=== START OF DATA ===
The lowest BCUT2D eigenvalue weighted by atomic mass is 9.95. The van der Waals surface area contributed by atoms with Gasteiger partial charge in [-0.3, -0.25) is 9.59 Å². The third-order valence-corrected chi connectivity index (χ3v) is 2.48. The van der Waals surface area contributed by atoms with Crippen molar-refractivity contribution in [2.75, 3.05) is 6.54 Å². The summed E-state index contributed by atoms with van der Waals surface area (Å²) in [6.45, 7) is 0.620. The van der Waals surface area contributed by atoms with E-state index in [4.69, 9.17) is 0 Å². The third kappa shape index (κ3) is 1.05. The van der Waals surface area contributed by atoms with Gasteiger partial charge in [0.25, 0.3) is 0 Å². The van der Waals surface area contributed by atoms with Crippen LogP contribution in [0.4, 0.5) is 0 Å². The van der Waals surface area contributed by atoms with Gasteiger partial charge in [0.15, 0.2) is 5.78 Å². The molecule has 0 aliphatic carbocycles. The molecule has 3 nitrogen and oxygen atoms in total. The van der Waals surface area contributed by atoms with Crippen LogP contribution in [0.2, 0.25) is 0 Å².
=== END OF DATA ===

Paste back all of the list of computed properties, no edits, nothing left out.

The lowest BCUT2D eigenvalue weighted by atomic mass is 9.95. The van der Waals surface area contributed by atoms with Gasteiger partial charge in [-0.3, -0.25) is 9.59 Å². The third-order valence-corrected chi connectivity index (χ3v) is 2.48. The van der Waals surface area contributed by atoms with Crippen molar-refractivity contribution in [2.75, 3.05) is 6.54 Å². The summed E-state index contributed by atoms with van der Waals surface area (Å²) in [6.45, 7) is 0.620. The van der Waals surface area contributed by atoms with E-state index in [4.69, 9.17) is 0 Å². The third kappa shape index (κ3) is 1.05. The van der Waals surface area contributed by atoms with Gasteiger partial charge in [0.25, 0.3) is 0 Å². The van der Waals surface area contributed by atoms with Crippen LogP contribution in [0.4, 0.5) is 0 Å². The van der Waals surface area contributed by atoms with Gasteiger partial charge in [0.15, 0.2) is 5.78 Å². The molecule has 0 aliphatic carbocycles. The molecule has 3 nitrogen and oxygen atoms in total. The van der Waals surface area contributed by atoms with Crippen LogP contribution in [0.2, 0.25) is 0 Å².